Estuaries are more than just the mudflats that we cross on the way to the beach. Of course they have intrinsic value – what natural environment doesn’t? – but they also provide us humans with a range of ecological services that help to sustain the quality of our environment, and with amenities that we all enjoy, and sometimes profit from.
Estuaries are also threatened – and worse – by the things we do. But here’s the good part: we can manage the threat, and in some cases eliminate it. The first step is awareness, which is what this publication is all about.
Action – also described in this publication – needs to follow awareness, and this can occur on many levels: there is the individual, who can take biosecurity seriously when travelling overseas; the community group, who can plant stream banks and the estuary foreshore to intercept sediment runoff; the farmer, who can apply fertiliser at recommended rates; the regional authority, who can use predictive models to plan catchment development rationally; and central government, who can frame laws and provide resources to give teeth to resource management. We all can, and need to, play a part.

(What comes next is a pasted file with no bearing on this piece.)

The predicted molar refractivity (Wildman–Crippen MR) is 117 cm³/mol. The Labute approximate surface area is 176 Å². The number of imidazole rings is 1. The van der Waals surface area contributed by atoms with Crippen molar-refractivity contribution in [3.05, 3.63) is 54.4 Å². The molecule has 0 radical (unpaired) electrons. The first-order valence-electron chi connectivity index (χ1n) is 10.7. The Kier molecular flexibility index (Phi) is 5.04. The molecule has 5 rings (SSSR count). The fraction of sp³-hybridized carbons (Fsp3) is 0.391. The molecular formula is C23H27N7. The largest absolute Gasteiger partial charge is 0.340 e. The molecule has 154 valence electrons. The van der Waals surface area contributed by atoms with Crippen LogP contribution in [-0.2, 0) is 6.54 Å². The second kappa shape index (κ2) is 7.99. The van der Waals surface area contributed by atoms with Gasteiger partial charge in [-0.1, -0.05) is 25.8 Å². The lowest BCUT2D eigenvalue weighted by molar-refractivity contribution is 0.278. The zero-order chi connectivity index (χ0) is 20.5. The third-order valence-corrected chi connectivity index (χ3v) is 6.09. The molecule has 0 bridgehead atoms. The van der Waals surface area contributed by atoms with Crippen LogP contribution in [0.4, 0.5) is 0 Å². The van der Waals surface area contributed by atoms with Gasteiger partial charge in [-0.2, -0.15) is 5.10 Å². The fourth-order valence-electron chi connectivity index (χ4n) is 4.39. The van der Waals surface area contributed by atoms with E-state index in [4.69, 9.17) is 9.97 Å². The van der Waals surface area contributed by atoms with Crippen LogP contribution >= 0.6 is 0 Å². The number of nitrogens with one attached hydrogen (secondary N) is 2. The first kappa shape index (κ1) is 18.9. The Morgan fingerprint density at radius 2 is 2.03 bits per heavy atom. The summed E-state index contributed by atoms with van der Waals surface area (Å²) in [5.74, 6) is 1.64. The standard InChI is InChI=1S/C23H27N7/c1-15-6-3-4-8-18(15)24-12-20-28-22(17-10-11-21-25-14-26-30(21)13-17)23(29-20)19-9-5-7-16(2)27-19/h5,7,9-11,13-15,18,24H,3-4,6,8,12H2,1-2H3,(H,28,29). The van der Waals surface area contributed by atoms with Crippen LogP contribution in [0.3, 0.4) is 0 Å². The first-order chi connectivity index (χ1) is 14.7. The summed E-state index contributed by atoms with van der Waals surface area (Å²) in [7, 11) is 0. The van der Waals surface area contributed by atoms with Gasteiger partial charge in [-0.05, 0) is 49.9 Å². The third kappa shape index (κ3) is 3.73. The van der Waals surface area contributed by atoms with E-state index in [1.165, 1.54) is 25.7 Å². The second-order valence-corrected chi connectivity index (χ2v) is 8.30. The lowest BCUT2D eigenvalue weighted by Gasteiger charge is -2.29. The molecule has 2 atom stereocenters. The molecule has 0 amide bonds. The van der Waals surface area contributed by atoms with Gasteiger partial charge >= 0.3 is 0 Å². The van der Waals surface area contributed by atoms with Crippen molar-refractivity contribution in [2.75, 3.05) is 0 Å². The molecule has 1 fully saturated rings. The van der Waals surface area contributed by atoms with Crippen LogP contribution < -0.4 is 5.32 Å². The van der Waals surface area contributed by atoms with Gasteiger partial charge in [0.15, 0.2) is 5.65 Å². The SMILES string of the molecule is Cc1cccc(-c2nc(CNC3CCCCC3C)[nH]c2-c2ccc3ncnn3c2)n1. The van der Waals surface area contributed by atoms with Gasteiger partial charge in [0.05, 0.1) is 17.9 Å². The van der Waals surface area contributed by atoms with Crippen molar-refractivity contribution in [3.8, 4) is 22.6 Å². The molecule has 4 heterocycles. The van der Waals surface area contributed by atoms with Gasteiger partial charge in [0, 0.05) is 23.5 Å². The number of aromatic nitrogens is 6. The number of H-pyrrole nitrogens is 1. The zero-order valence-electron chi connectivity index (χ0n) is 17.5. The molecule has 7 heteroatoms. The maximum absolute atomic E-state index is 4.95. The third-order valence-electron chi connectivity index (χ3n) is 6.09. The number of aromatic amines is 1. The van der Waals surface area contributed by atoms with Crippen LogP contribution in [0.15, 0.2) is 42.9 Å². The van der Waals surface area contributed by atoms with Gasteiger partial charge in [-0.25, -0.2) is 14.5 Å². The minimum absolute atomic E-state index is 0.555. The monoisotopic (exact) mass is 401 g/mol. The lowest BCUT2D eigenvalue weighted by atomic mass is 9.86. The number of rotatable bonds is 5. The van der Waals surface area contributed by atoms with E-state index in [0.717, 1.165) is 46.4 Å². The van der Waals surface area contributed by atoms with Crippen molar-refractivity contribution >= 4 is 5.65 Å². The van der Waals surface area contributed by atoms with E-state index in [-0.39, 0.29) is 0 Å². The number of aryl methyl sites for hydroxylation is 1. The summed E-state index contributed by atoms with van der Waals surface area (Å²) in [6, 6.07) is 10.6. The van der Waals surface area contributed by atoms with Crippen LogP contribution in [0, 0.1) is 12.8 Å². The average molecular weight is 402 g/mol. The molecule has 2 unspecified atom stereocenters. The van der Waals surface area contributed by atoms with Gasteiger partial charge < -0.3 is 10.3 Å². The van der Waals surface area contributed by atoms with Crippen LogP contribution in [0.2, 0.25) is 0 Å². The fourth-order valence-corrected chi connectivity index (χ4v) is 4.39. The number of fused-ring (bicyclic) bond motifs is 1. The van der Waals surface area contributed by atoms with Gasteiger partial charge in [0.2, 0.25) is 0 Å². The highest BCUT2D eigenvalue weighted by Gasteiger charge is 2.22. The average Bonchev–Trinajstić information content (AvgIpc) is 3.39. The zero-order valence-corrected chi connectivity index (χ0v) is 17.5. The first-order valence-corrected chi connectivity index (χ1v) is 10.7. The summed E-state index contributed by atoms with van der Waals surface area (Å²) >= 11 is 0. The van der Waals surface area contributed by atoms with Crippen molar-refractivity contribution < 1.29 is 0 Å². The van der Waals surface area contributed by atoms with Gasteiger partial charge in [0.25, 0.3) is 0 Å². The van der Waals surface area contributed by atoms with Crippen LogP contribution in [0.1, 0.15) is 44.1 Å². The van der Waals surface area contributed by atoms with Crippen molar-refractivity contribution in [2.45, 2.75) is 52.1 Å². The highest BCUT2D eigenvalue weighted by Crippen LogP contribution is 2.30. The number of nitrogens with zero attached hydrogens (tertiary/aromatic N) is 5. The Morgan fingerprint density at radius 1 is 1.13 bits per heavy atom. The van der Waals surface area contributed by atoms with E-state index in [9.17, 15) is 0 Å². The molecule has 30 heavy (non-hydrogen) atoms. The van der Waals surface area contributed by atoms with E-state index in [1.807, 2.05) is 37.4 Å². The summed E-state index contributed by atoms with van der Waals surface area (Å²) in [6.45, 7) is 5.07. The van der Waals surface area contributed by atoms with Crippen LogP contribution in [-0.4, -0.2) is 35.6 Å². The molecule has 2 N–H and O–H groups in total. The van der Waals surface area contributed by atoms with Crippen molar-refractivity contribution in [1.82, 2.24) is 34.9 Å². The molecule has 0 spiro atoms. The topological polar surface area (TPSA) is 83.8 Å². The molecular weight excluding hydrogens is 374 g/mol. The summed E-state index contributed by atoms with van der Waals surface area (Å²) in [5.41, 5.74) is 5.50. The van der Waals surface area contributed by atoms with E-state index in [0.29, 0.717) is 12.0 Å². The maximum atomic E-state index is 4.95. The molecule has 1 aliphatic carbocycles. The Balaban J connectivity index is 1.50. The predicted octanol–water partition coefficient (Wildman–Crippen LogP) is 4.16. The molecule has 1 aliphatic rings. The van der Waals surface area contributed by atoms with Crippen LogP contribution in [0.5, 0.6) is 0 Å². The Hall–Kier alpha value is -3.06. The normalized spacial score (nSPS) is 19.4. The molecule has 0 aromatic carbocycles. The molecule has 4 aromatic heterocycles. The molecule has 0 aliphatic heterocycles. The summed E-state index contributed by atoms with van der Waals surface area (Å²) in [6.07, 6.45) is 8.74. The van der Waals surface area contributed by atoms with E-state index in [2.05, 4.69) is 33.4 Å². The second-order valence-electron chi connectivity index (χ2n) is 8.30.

Waikaraka Estuary Managers: The Story of a Successful Landcare Group (available from the New Zealand Landcare Trust website) may inspire anybody wondering how they might go about organising their neighbours to clean up the estuary down the road.